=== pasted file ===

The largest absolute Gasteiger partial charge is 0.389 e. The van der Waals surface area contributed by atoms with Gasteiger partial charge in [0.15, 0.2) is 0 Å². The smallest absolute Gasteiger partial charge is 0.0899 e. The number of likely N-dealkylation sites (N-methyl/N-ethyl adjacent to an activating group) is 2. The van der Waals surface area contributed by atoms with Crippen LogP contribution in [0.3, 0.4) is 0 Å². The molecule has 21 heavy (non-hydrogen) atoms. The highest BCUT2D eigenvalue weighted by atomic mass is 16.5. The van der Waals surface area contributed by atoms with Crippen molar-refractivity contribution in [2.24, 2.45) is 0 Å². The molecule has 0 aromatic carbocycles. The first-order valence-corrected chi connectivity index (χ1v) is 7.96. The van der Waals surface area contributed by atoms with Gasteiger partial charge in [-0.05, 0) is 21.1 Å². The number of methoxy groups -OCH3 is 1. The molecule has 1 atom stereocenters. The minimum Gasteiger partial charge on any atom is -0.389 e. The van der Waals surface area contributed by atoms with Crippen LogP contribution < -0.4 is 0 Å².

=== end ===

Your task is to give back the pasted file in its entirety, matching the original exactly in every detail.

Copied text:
The largest absolute Gasteiger partial charge is 0.389 e. The van der Waals surface area contributed by atoms with Gasteiger partial charge in [0.15, 0.2) is 0 Å². The smallest absolute Gasteiger partial charge is 0.0899 e. The number of likely N-dealkylation sites (N-methyl/N-ethyl adjacent to an activating group) is 2. The van der Waals surface area contributed by atoms with Crippen LogP contribution in [0.3, 0.4) is 0 Å². The molecule has 21 heavy (non-hydrogen) atoms. The highest BCUT2D eigenvalue weighted by atomic mass is 16.5. The van der Waals surface area contributed by atoms with Crippen molar-refractivity contribution in [2.24, 2.45) is 0 Å². The molecule has 0 aromatic carbocycles. The first-order valence-corrected chi connectivity index (χ1v) is 7.96. The van der Waals surface area contributed by atoms with Gasteiger partial charge in [-0.05, 0) is 21.1 Å². The number of methoxy groups -OCH3 is 1. The molecule has 1 atom stereocenters. The minimum Gasteiger partial charge on any atom is -0.389 e. The van der Waals surface area contributed by atoms with Crippen LogP contribution < -0.4 is 0 Å².